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Free Trade Zone - A Freeway without Policing

Guest Author

Blog by: Garima Chaudhary, Oracle Financial Crime and Compliance Management Specialist

There are more than 3000 Free Trade Zones (FTZs) around the world with a total turnover in the billions of dollars. The largest FTZ is Hong Kong and second largest is Colon, Panama. FTZs are designed to support the development of exports, foreign direct investment (FDI), and local employment. In addition to boosting economic opportunity, these incentives can create opportunities for money laundering and the financing of terrorism. Because the same characteristics such as exemptions from duty and taxes, simplified administrative procedures, and the duty-free importation of raw materials, machinery, parts and equipment can make FTZs attractive to legitimate business, can also be extremely attractive to criminals.

Blind Men & an Elephant

The scope and degree of Customs control over the goods introduced, and the economic operations carried out in FTZs, vary from one jurisdiction to another. Consistent with the purposes of establishing FTZs, goods introduced in a FTZ are generally not subject to the usual Customs controls. There is therefore a risk of exploiting the FTZ.

Goods introduced in a FTZ can undergo various economic operations, such as transshipment, assembly, manufacturing, processing, warehousing, re-packaging and re-labelling as well as storage for timely marketing, delivery and transshipment. The tracking of shipments, especially for repackaging is a key element in the control of FTZs. The same shipment may use FTZs as a base around the globe for no other purpose than to launder funds. All of this creates a complex relationship with multi-layer supply chain system, which makes it very tough to monitor. Even every involved institution, with a robust monitoring program will have limited visibility of complete view, which is just a fraction. Therefore, not understood by institutions wholly.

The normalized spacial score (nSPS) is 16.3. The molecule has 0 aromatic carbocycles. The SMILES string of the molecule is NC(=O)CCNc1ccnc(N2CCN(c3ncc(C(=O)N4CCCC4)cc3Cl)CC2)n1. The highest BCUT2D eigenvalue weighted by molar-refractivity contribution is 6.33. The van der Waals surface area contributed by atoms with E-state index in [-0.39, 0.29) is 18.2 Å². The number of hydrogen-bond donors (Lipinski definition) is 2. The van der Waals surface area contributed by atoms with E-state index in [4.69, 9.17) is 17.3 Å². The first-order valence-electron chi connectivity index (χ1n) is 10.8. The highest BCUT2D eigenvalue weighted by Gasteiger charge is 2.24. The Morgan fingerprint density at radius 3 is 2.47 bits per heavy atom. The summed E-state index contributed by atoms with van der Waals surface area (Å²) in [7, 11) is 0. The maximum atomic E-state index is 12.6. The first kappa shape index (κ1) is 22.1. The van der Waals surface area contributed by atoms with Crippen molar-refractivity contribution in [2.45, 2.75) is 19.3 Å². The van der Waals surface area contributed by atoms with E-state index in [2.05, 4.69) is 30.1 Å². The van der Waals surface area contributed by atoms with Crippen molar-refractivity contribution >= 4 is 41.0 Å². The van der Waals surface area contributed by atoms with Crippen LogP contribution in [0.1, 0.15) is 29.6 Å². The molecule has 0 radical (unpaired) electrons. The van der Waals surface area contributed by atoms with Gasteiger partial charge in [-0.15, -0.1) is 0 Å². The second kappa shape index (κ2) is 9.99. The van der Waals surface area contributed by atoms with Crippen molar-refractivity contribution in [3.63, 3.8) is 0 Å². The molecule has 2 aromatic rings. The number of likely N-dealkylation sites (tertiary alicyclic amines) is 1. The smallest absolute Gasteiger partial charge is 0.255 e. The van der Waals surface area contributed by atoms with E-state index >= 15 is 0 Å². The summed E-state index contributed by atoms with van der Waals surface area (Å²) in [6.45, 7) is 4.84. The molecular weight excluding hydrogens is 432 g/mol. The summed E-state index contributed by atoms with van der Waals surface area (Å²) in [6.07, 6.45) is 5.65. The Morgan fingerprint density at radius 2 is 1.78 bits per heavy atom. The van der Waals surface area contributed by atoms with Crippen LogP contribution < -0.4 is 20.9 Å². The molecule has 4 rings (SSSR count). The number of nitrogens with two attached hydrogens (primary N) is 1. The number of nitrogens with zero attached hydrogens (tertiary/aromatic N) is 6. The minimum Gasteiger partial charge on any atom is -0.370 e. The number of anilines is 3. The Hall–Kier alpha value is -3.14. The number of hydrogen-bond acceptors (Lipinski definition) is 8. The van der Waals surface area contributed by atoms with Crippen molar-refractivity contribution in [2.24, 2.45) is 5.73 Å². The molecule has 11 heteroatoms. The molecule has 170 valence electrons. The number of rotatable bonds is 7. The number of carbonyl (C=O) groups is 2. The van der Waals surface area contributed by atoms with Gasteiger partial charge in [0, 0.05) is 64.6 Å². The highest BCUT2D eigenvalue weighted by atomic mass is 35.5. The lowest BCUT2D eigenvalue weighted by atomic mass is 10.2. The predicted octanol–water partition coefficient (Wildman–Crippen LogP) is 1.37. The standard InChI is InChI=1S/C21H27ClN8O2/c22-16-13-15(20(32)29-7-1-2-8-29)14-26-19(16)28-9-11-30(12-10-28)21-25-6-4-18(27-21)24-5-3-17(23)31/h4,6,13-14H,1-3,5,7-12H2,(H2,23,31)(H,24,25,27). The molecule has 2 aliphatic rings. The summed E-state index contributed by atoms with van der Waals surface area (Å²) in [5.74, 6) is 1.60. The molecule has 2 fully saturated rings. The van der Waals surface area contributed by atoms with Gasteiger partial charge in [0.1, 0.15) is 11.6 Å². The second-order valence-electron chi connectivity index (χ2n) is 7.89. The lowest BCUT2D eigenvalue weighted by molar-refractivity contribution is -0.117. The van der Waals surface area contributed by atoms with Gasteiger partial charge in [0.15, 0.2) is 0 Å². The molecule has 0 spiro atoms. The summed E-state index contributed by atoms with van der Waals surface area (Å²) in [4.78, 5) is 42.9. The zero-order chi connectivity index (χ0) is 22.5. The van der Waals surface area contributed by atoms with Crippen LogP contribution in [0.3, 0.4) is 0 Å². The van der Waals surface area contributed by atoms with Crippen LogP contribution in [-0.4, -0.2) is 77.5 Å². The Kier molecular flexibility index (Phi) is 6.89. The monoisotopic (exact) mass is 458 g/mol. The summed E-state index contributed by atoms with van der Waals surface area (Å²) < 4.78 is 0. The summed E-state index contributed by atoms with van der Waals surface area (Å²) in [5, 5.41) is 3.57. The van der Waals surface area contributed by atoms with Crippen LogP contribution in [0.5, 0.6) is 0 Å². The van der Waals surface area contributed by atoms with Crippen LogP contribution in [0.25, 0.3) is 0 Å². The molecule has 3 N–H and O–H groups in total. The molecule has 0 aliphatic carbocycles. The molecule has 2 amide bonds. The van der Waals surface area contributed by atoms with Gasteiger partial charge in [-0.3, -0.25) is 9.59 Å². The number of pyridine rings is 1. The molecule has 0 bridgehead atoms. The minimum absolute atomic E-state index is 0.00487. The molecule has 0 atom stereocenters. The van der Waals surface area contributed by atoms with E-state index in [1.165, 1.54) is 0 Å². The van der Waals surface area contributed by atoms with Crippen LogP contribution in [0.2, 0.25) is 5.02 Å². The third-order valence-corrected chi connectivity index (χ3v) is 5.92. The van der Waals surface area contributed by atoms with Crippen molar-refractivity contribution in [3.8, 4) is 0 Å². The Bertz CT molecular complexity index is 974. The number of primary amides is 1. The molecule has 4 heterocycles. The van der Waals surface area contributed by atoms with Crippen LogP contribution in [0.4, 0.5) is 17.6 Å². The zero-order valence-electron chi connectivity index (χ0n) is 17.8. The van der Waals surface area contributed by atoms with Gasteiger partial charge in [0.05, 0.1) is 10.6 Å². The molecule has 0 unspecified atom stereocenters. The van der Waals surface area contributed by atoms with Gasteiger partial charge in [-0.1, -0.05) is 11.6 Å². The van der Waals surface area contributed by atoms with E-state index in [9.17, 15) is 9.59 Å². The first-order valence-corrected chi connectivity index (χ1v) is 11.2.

It is a Family Business

FTZs are more than commercial distribution centers and represents global, family-based, ethnic/religious networks. The merchants consist of specific ethnic/religious network are main players in the FTZ around the world and are linked together based on family relationships. These families own several businesses operating in one or many FTZs and other parts of world. Even with company registry information it is almost impossible to gather real relationship between these businesses.

Tacking the Threat: Customer 720-Degree View

The current programs factor internal information (such as Customer, Bill of Lading, Documents) only for monitoring & investigation. However, overall behavior requires factoring good amount of external information, such as comparison of customer activity with overall FTZ customers of similar business nature, company information, actual vessel route and many more. One of the key reasons for ineffective FTZ monitoring is the lack of holistic view of customer activity. More effective approach is to expand customer view beyond institution purview and include external relevant data - customer 720-degree view.

 

1. Holistic Risk Indicators:

In a typical program, monitoring rules are around internal data such as customers involved in high risk geographies, change in activity & inconsistent shipping. Such behaviors are good indicators of risk however, are not overall behavior of the customer. These internal red flags should be correlated with external information to understand the holistic view and any discrepancies in customer behavior. Below are examples of some holistic risk indicators: